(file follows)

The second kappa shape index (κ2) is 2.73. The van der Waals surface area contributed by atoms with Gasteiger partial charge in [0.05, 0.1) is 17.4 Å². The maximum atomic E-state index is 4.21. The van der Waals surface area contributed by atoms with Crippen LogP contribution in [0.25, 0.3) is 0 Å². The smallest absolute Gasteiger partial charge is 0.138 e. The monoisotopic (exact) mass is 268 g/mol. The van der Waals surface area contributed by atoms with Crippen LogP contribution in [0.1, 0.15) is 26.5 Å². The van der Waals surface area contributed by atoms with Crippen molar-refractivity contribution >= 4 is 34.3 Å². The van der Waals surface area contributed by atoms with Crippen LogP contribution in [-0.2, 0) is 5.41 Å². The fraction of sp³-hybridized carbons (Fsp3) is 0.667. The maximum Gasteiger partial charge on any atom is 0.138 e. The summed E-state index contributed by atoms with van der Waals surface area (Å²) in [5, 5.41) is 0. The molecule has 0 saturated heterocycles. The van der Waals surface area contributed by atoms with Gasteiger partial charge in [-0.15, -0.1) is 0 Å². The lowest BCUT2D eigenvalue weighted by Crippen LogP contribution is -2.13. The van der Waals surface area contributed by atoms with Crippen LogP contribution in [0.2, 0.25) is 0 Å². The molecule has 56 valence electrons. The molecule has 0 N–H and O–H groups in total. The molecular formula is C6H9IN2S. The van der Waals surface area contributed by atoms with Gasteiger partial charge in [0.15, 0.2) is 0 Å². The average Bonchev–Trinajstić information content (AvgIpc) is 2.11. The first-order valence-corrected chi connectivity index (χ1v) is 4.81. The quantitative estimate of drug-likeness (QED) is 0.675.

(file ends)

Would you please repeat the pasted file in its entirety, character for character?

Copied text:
The second kappa shape index (κ2) is 2.73. The van der Waals surface area contributed by atoms with Gasteiger partial charge in [0.05, 0.1) is 17.4 Å². The maximum atomic E-state index is 4.21. The van der Waals surface area contributed by atoms with Crippen LogP contribution in [0.25, 0.3) is 0 Å². The smallest absolute Gasteiger partial charge is 0.138 e. The monoisotopic (exact) mass is 268 g/mol. The van der Waals surface area contributed by atoms with Crippen LogP contribution in [0.1, 0.15) is 26.5 Å². The van der Waals surface area contributed by atoms with Crippen molar-refractivity contribution >= 4 is 34.3 Å². The van der Waals surface area contributed by atoms with Crippen LogP contribution in [-0.2, 0) is 5.41 Å². The fraction of sp³-hybridized carbons (Fsp3) is 0.667. The maximum Gasteiger partial charge on any atom is 0.138 e. The summed E-state index contributed by atoms with van der Waals surface area (Å²) in [5, 5.41) is 0. The molecule has 0 saturated heterocycles. The van der Waals surface area contributed by atoms with Gasteiger partial charge in [-0.15, -0.1) is 0 Å². The lowest BCUT2D eigenvalue weighted by Crippen LogP contribution is -2.13. The van der Waals surface area contributed by atoms with Crippen LogP contribution in [0.2, 0.25) is 0 Å². The molecule has 56 valence electrons. The molecule has 0 N–H and O–H groups in total. The molecular formula is C6H9IN2S. The van der Waals surface area contributed by atoms with Gasteiger partial charge in [0.15, 0.2) is 0 Å². The average Bonchev–Trinajstić information content (AvgIpc) is 2.11. The first-order valence-corrected chi connectivity index (χ1v) is 4.81. The quantitative estimate of drug-likeness (QED) is 0.675.